One of the triggers for my thoughts about violence and weaponry is the most recent school shooting on February 14, 2018 in Parkland, Florida (and, how horrible is it that I must define it as “the most recent” one!?). I have been pondering some questions: To what degree is violence an adaptive instinct? To what degree is it a dangerous aspect of human nature to be controlled and regulated? When is violence useful, and when is it destructive? There is not always a clear answer to these questions. And, thinking in particular about school shootings and other horrific acts of violence perpetrated against innocent victims, I have been pondering the role of weapons in our world. Although the main focus of this post is not political or ideological, I will clearly state that my view is that weapons, like any tool that human beings have created that may cause harm, need to be regulated. I believe that the rights of the individual must be balanced against the common good–it’s not an either/or but a both/and. All this thinking about violence and weaponry has also got me thinking more about the psychological aspects of weapons. What impact do weapons have on how we think, feel, and behave? What do weapons symbolize to us?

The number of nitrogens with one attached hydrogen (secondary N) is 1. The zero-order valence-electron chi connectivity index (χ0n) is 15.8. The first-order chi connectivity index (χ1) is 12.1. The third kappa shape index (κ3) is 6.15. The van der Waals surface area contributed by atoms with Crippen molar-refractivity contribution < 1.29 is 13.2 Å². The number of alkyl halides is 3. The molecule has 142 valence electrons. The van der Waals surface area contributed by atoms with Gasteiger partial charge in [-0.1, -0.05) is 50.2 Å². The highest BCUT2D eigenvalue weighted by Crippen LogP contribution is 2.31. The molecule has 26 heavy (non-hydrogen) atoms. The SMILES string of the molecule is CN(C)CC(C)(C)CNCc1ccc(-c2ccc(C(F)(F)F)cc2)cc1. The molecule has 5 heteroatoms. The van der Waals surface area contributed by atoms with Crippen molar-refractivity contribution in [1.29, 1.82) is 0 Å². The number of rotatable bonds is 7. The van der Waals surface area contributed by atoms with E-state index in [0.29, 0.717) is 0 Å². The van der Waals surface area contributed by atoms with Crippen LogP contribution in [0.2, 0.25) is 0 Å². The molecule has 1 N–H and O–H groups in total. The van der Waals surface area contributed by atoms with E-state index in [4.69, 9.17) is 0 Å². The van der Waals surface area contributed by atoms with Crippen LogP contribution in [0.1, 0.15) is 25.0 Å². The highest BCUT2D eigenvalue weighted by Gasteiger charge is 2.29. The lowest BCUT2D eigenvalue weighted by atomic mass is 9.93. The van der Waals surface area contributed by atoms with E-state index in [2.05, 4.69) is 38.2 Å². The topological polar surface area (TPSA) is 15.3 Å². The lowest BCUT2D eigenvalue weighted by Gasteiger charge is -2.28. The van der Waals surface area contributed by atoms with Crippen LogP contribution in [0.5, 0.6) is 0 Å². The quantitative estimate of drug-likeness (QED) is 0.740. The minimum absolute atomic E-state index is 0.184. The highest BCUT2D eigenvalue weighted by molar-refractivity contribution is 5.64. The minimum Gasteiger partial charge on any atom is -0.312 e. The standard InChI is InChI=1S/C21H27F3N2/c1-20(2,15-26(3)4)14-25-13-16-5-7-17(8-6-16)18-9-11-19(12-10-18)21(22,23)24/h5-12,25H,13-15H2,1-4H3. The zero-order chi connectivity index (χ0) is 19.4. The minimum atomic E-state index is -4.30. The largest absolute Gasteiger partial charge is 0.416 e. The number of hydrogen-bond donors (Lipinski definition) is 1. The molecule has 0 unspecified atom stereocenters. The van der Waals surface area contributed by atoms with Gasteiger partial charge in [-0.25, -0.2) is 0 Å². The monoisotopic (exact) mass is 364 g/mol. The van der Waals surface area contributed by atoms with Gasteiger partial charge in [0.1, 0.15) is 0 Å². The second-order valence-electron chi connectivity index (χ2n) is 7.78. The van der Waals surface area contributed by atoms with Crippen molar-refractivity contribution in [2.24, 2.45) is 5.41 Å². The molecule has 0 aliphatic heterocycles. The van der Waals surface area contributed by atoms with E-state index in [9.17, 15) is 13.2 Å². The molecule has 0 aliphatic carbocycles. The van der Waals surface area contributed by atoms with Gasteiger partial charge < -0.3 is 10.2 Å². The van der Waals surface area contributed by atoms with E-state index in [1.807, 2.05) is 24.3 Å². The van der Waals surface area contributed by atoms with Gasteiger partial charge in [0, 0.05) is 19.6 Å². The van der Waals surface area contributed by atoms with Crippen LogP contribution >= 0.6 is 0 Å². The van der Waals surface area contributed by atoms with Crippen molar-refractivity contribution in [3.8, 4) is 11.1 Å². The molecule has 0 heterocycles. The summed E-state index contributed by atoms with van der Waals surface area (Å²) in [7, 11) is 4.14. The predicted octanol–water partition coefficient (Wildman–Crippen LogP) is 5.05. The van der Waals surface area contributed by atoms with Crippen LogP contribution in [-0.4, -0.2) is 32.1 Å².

I was reading an interesting article today about the “weapons effect,” a phenomenon discovered in the late 1960s by researchers Leonard Berkowitz and Anthony LePage. They determined that the mere presence of a weapon stimulates more aggressive behavior. Additional studies on this phenomenon confirmed that it was true; for example, drivers who have a gun in their car are more likely to drive aggressively than those without one in the vehicle, and the sight of weapons increases aggression in both angry and non-angry individuals. This research obviously has some implications for individual and group behavior in the United States, where weapons, particularly guns, are plentiful.